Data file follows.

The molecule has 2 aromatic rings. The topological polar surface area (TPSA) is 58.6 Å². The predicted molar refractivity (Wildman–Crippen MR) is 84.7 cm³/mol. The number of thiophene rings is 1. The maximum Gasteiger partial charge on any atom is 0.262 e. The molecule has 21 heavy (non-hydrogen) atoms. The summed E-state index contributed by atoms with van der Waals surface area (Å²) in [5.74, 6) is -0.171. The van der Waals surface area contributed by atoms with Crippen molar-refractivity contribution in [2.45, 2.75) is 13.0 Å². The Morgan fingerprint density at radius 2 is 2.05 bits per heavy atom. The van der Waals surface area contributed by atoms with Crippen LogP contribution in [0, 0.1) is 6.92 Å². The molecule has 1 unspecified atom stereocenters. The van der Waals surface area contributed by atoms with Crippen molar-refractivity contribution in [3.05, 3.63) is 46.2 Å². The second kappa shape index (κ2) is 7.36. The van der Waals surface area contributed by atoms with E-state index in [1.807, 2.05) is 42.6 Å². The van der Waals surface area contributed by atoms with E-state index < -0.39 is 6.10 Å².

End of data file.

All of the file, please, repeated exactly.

The molecule has 2 aromatic rings. The topological polar surface area (TPSA) is 58.6 Å². The predicted molar refractivity (Wildman–Crippen MR) is 84.7 cm³/mol. The number of thiophene rings is 1. The maximum Gasteiger partial charge on any atom is 0.262 e. The molecule has 21 heavy (non-hydrogen) atoms. The summed E-state index contributed by atoms with van der Waals surface area (Å²) in [5.74, 6) is -0.171. The van der Waals surface area contributed by atoms with Crippen molar-refractivity contribution in [2.45, 2.75) is 13.0 Å². The Morgan fingerprint density at radius 2 is 2.05 bits per heavy atom. The van der Waals surface area contributed by atoms with Crippen LogP contribution in [0, 0.1) is 6.92 Å². The molecule has 1 unspecified atom stereocenters. The van der Waals surface area contributed by atoms with Crippen molar-refractivity contribution in [3.05, 3.63) is 46.2 Å². The second kappa shape index (κ2) is 7.36. The van der Waals surface area contributed by atoms with E-state index in [1.807, 2.05) is 42.6 Å². The van der Waals surface area contributed by atoms with E-state index < -0.39 is 6.10 Å².